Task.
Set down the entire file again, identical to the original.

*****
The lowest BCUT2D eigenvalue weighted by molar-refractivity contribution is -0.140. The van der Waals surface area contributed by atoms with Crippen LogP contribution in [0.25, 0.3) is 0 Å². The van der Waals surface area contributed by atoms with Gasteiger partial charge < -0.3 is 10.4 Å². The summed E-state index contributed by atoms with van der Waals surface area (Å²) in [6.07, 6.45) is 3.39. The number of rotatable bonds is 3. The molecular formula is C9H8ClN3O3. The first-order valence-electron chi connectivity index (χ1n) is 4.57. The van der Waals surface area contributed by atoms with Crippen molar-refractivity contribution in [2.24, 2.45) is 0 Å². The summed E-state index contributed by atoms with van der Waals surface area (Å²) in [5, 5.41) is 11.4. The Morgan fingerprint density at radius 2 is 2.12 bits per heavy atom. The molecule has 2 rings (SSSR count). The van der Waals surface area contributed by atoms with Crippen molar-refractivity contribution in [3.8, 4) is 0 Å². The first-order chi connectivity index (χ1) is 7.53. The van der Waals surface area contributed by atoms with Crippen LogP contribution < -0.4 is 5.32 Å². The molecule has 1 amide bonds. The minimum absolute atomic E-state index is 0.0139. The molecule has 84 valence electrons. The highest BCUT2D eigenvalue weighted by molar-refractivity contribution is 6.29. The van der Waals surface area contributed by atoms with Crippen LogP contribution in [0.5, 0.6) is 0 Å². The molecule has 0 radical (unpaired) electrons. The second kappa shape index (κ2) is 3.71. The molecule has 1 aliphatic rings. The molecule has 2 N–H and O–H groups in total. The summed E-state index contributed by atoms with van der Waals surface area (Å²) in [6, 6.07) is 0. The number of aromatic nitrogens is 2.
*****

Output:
The lowest BCUT2D eigenvalue weighted by molar-refractivity contribution is -0.140. The van der Waals surface area contributed by atoms with Crippen LogP contribution in [0.25, 0.3) is 0 Å². The van der Waals surface area contributed by atoms with Gasteiger partial charge < -0.3 is 10.4 Å². The summed E-state index contributed by atoms with van der Waals surface area (Å²) in [6.07, 6.45) is 3.39. The number of rotatable bonds is 3. The molecular formula is C9H8ClN3O3. The first-order valence-electron chi connectivity index (χ1n) is 4.57. The van der Waals surface area contributed by atoms with Crippen molar-refractivity contribution in [2.24, 2.45) is 0 Å². The summed E-state index contributed by atoms with van der Waals surface area (Å²) in [5, 5.41) is 11.4. The Morgan fingerprint density at radius 2 is 2.12 bits per heavy atom. The molecule has 2 rings (SSSR count). The van der Waals surface area contributed by atoms with Crippen molar-refractivity contribution in [3.8, 4) is 0 Å². The first-order chi connectivity index (χ1) is 7.53. The van der Waals surface area contributed by atoms with Crippen LogP contribution < -0.4 is 5.32 Å². The molecule has 1 amide bonds. The minimum absolute atomic E-state index is 0.0139. The molecule has 84 valence electrons. The highest BCUT2D eigenvalue weighted by molar-refractivity contribution is 6.29. The van der Waals surface area contributed by atoms with Crippen LogP contribution in [0.5, 0.6) is 0 Å². The molecule has 0 radical (unpaired) electrons. The second kappa shape index (κ2) is 3.71. The molecule has 1 aliphatic rings. The molecule has 2 N–H and O–H groups in total. The summed E-state index contributed by atoms with van der Waals surface area (Å²) in [6, 6.07) is 0. The number of aromatic nitrogens is 2.